A GUIDE FOR SUPERVISED PHYSICAL CUSTODY
Main Points to Remember
- Comply with all the directives from the court order
- Provide a safe positive experience for the child
- Be physically present – within earshot & eyesight – throughout the visit
- Be actively aware of what’s happening
Primary Custodial Parents:
- Create a positive and relaxed environment
- Avoid arguments and conflicts in front of the child – “no conflict zone”
- Interact with your child during the visit
- Be on your best behavior
- Make each visit a good, positive experience with your child
What is Supervised Physical Custody?
Sometimes a Children & Youth agency or a judge will decide or the parties will agree that when a parent has custody with their child, a neutral third person must be present to supervise and monitor the interaction between the child and a parent. This is often called “supervised visitation.”
Supervised physical custody may be appropriate for many different reasons:
- To help reintroduce a parent to a child after a long absence from the child’s life.
- To help introduce a parent and a child when there has been no prior relationship between the parent and the child.
- When there are issues of mental illness, domestic violence, child abuse or neglect, or drug or alcohol abuse.
- When there are parenting concerns.
- When there is a threat of kidnapping.
- To give the parent a chance to show they are capable of appropriate parenting.
In this situation, the court order or the agreement states who will supervise the visits, the time and length of the visits and sometimes, where the visits will take place.
Why were you chosen to supervise the visits?
Parents usually feel comfortable asking a family member or friend that cares and is concerned for the child and family. You, therefore, are someone whom everyone trusts will keep the child safe. Before the first visit, it is a good idea to meet with both parents, without the child, to review the rules for the visits. It is important both parents are familiar with rules, and any court orders, and are prepared for the supervised visits.
Supervised physical custody can be difficult and uncomfortable at times. Often there are hurt and angry feelings between the parents. Remember that both parents should be concerned about what is best for the child. Generally, children benefit from having both parents in their lives.
We want to give you some additional guidance so you are comfortable in your very important role as a Supervisor.
Responsibilities & Role of the Supervisor
You are there to:
- Keep the child safe, protect, nurture and restore the parent-child relationships.
- Help the child enjoy the visit.
- Make sure that the child is free from unnecessary stress.
- Be present at all times during the visit. Do not leave the child alone with the supervised parent at any time. This includes accompanying a young child to the bathroom.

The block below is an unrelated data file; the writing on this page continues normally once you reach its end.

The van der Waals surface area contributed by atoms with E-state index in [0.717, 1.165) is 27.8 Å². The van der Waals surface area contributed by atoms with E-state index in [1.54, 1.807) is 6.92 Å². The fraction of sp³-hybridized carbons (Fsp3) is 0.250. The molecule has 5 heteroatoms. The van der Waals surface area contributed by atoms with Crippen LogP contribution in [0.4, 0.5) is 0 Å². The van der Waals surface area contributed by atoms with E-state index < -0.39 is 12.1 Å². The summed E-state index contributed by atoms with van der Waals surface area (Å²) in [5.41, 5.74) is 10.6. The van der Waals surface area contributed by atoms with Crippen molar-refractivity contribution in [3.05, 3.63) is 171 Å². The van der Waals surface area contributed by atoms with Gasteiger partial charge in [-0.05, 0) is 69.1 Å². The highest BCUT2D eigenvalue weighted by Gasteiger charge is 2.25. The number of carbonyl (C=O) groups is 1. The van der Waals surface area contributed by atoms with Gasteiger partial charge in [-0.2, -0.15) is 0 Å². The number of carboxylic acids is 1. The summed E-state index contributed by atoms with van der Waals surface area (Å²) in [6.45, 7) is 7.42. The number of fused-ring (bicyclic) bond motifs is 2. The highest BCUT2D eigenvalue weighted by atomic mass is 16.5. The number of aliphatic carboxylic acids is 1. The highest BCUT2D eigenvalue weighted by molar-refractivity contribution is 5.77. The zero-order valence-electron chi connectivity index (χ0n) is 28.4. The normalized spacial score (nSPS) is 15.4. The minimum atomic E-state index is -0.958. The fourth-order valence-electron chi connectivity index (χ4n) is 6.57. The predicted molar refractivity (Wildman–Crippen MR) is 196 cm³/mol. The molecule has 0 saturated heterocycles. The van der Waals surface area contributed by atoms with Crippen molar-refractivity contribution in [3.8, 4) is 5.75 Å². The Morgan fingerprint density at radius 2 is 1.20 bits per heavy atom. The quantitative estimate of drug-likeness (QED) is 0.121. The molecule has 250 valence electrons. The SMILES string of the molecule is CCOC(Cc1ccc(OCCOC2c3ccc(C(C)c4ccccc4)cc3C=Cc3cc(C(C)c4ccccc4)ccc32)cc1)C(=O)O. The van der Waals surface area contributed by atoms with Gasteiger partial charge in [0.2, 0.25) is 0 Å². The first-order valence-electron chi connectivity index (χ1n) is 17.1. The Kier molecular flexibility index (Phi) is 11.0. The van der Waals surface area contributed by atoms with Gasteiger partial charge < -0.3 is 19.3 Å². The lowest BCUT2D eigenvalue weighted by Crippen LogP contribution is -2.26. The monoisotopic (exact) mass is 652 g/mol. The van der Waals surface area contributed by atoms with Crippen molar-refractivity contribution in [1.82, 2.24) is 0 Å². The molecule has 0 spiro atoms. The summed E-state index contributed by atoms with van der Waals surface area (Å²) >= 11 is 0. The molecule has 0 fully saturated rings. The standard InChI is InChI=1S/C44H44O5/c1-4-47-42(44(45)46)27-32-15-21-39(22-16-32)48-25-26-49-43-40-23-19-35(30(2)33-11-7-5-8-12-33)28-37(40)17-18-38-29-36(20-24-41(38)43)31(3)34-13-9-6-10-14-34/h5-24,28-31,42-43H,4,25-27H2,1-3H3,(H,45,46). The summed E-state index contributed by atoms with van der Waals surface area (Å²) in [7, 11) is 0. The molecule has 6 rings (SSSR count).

- Listen to what is being said. Whispering and quiet talking between the child and the supervised parent is not permitted.
- Pay close attention to the child’s behavior and emotions.
- If necessary, interrupt or end a visit.
Rules for the Non-custodial Parent
- Arrive and depart on time.
- Focus on being a good parent to your child.
- Do not use profanity.
- Do not smoke, drink alcohol or use illegal drugs during the visit.
- Understand that the visit will be terminated if you appear to be under the influence of drugs and/or alcohol.
- Do not use cell phones or pagers during visits unless they are required for work.
- Do not bring knives or guns.
- Do not bring other guests to the visit.
- Make no threats or negative remarks about anyone.
- Do not discuss custody, divorce or support issues.
- Get permission from the Supervisor before the visit to bring a camera or cell phone.
- Remember any conflict is harmful to your child.
Tips for the Non-custodial Parent
- Recognize that being with your child in the presence of someone else may be uncomfortable but it will get easier.
- Do not quiz your child about the other parent’s private life, activities and relationships.
- Do not make your child a “messenger” to the other parent.
- Focus on your relationship with your child: so turn off your cell phone.
- Do not make promises to your child about future gifts, trips, visits, or changes in custody. This may cause a lack of trust and unnecessary hurt.
- Understand that no corporal punishment, slapping, hitting or pushing is permitted during the visit.
- Say brief and positive good-byes.
- Understand that your love, patience and commitment will pay off and help you have a better relationship with your child in the future.
Rules for the Custodial Parent
It is also important for the parent who has primary legal and physical custody of the child to be appropriately prepared for the child’s visit with the other parent:
- Understand that supervised custody can also be a challenge for them.
- Be aware that you have been taking care of your child and have a routine and this change in routines can be upsetting to everyone.
- Understand that supervised visitation can sometimes feel like one more responsibility.
- Recognize your child may ask difficult and important questions surrounding a visit and try to understand how they will affect your child.
- Recognize these visits are for the best interests of your child.
Tips for the Custodial Parent
- Have the child ready on time and be prompt.
- Reassure the child that you support them in having a pleasant visit with the other parent.
- Do not linger and create an emotional, stressful drop off.
- Do not quiz the child about the visit.
- Do not make the child a messenger to the other parent.
- Do not add stress to the child.
Information for the Child
As custody Supervisor, you should schedule a separate meeting with the child ahead of time to avoid having supervised visitation add to their confusion and anxiety. Share the rules with the child as well as a simple (not negative) explanation of why the rules have been made, using language and ideas the child can understand.